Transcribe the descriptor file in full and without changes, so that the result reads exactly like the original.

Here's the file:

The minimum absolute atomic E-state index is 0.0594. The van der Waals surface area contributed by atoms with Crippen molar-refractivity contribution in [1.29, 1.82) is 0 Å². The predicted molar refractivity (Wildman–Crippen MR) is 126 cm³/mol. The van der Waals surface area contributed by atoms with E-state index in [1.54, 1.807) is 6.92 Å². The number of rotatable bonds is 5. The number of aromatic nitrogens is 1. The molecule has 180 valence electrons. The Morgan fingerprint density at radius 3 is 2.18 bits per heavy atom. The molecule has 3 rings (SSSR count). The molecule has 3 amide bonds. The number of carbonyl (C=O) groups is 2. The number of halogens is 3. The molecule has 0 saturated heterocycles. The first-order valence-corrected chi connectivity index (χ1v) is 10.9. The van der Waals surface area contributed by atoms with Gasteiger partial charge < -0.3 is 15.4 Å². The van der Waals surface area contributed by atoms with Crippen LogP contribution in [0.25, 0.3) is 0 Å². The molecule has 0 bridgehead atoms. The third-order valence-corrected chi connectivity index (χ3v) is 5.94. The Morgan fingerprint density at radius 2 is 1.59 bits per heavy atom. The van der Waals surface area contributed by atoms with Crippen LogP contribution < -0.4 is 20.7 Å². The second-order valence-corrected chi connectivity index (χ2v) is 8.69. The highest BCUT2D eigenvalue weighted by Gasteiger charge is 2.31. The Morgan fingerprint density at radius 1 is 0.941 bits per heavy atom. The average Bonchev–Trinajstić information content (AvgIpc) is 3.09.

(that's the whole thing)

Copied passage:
The minimum absolute atomic E-state index is 0.0594. The van der Waals surface area contributed by atoms with Crippen molar-refractivity contribution in [1.29, 1.82) is 0 Å². The predicted molar refractivity (Wildman–Crippen MR) is 126 cm³/mol. The van der Waals surface area contributed by atoms with E-state index in [1.54, 1.807) is 6.92 Å². The number of rotatable bonds is 5. The number of aromatic nitrogens is 1. The molecule has 180 valence electrons. The Morgan fingerprint density at radius 3 is 2.18 bits per heavy atom. The molecule has 3 rings (SSSR count). The molecule has 3 amide bonds. The number of carbonyl (C=O) groups is 2. The number of halogens is 3. The molecule has 0 saturated heterocycles. The first-order valence-corrected chi connectivity index (χ1v) is 10.9. The van der Waals surface area contributed by atoms with Gasteiger partial charge < -0.3 is 15.4 Å². The van der Waals surface area contributed by atoms with Crippen LogP contribution in [0.25, 0.3) is 0 Å². The molecule has 0 bridgehead atoms. The third-order valence-corrected chi connectivity index (χ3v) is 5.94. The Morgan fingerprint density at radius 2 is 1.59 bits per heavy atom. The van der Waals surface area contributed by atoms with Crippen LogP contribution < -0.4 is 20.7 Å². The second-order valence-corrected chi connectivity index (χ2v) is 8.69. The highest BCUT2D eigenvalue weighted by Gasteiger charge is 2.31. The Morgan fingerprint density at radius 1 is 0.941 bits per heavy atom. The average Bonchev–Trinajstić information content (AvgIpc) is 3.09.